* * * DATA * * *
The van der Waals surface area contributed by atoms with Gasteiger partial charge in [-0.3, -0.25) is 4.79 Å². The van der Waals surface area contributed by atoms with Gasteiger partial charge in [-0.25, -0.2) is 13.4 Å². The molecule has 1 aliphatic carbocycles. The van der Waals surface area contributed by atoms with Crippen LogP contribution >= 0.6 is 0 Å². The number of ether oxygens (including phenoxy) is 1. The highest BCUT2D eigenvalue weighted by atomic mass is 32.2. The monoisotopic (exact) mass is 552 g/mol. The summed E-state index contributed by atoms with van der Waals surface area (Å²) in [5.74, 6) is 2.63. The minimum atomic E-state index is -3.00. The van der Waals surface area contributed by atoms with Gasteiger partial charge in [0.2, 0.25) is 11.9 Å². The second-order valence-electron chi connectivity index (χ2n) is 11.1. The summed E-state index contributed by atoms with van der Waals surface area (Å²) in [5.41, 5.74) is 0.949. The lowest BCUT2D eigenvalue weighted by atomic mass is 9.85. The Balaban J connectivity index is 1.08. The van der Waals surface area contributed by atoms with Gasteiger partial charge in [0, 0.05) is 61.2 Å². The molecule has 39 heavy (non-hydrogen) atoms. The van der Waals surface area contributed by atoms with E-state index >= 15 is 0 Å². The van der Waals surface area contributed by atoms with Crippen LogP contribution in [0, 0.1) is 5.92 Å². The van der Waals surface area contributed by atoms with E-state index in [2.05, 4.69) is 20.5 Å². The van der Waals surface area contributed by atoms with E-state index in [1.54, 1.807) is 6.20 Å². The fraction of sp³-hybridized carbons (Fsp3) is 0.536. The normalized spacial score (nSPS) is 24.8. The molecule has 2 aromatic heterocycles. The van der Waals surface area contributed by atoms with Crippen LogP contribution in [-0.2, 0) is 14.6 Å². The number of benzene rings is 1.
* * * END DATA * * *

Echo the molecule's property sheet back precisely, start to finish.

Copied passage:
The van der Waals surface area contributed by atoms with Gasteiger partial charge in [-0.3, -0.25) is 4.79 Å². The van der Waals surface area contributed by atoms with Gasteiger partial charge in [-0.25, -0.2) is 13.4 Å². The molecule has 1 aliphatic carbocycles. The van der Waals surface area contributed by atoms with Crippen LogP contribution >= 0.6 is 0 Å². The number of ether oxygens (including phenoxy) is 1. The highest BCUT2D eigenvalue weighted by atomic mass is 32.2. The monoisotopic (exact) mass is 552 g/mol. The summed E-state index contributed by atoms with van der Waals surface area (Å²) in [5.74, 6) is 2.63. The minimum atomic E-state index is -3.00. The van der Waals surface area contributed by atoms with Gasteiger partial charge in [0.2, 0.25) is 11.9 Å². The second-order valence-electron chi connectivity index (χ2n) is 11.1. The summed E-state index contributed by atoms with van der Waals surface area (Å²) in [5.41, 5.74) is 0.949. The lowest BCUT2D eigenvalue weighted by atomic mass is 9.85. The Balaban J connectivity index is 1.08. The van der Waals surface area contributed by atoms with Gasteiger partial charge in [0, 0.05) is 61.2 Å². The molecule has 39 heavy (non-hydrogen) atoms. The van der Waals surface area contributed by atoms with E-state index >= 15 is 0 Å². The van der Waals surface area contributed by atoms with Crippen LogP contribution in [0, 0.1) is 5.92 Å². The van der Waals surface area contributed by atoms with E-state index in [2.05, 4.69) is 20.5 Å². The van der Waals surface area contributed by atoms with E-state index in [1.54, 1.807) is 6.20 Å². The fraction of sp³-hybridized carbons (Fsp3) is 0.536. The normalized spacial score (nSPS) is 24.8. The molecule has 2 aromatic heterocycles. The van der Waals surface area contributed by atoms with Crippen LogP contribution in [-0.2, 0) is 14.6 Å². The number of benzene rings is 1.